here's one on amazon

u/FlamingCurry · 2 pointsr/Coffee

Alright, I'll lay out two set ups for two different price points.

Cheap Set Up

Hario Skerton This is the most basic entry level grinder possible, grinds enough for one person pretty easily, and gets "good enough results for a poor college student

Aeropress You can make full cups of coffee or pseudo-espresso that you can mix with milk for a pseudo, its easy to clean, and probably the most forgiving coffee making tool.

And then any kettle and any scale. Look for cheap on both, were going for cheap here, and were not doing rocket science, should be another 25-30 total for both of these, which lands you just under $100 total for this set up. You don't need to bother roasting beans yourselves, and if you're in a college town theres probably a local roaster around that you can get good quality roasted beans from and be happy with. For cold brew just throw grounds and water in jar in you fridge for a day in a 8:1 ratio, then strain the goop the next day for a solid cold brew concentrate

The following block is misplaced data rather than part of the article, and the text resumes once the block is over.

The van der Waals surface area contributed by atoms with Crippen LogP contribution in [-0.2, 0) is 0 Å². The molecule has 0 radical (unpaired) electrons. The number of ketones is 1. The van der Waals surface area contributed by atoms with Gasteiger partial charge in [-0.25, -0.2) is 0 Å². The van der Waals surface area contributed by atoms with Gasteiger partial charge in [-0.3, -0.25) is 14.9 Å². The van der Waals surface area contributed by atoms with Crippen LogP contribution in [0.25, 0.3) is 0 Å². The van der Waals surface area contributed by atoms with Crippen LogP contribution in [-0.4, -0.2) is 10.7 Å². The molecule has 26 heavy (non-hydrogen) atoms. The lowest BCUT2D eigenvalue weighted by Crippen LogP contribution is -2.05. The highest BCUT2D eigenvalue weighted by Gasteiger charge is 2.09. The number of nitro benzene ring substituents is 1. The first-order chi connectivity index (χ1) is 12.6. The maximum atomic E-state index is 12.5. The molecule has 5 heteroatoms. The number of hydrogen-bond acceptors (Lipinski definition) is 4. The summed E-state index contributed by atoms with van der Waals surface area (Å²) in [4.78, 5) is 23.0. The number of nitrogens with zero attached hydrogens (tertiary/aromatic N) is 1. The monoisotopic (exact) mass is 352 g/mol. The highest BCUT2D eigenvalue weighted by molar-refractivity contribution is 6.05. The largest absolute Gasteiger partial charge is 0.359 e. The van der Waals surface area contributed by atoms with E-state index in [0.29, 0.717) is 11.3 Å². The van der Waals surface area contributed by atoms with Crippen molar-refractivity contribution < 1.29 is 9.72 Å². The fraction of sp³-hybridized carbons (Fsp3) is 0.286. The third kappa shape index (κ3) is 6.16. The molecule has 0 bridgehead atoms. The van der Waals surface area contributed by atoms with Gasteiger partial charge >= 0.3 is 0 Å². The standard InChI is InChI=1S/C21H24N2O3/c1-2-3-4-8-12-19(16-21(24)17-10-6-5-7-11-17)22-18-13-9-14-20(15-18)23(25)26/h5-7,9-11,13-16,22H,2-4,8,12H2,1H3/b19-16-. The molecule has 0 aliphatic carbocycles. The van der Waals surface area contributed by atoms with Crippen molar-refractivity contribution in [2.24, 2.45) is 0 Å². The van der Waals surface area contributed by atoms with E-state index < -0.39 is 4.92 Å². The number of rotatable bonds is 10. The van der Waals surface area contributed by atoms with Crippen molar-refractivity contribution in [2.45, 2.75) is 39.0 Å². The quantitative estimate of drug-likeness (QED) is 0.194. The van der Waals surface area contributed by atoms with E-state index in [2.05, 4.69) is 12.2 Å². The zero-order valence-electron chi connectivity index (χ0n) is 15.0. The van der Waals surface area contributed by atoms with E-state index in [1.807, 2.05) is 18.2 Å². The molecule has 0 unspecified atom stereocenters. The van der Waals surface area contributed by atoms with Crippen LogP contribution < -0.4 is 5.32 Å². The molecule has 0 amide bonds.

The pricier beginner college set up

Baratza Encore. If you can afford this, then get it. The things great, does everything but espresso grind really well, and because its not manual its doesn't take that long and it doesn't require any real effort on your part. I love mine, but the $140 price tag could be steep (I wouldn't have bought it when I was in college, I was poor as shit).

Brew Methods: I still recommend at least an Aeropress, but pair it with a 1LFrench press too for when you want to make a lot of coffee at once, or coffee for friends. you can also make cold brew in a French press instead of a jar, and you can use it to strain it out. Also, if you really want to make the closest thing to espresso that you can without blowing $300 dollars, get a 3-cup moka pot. You can find a cheap one at your Ross or Home Goods equivalent.

For kettle, you can get a variable temp one if you want to spend the money, people recommend the Bonavita Variable Temp Gooseneck but I still just use my cheap 15 dollar kettle and am doing fine.

As far as scales go, I still just say find a cheap scale that works well enough.

Bits and Bobs

Hand held Milk Frother for frother hot milk for lattes. Sounds like something you would like.

u/[deleted] · 2 pointsr/Coffee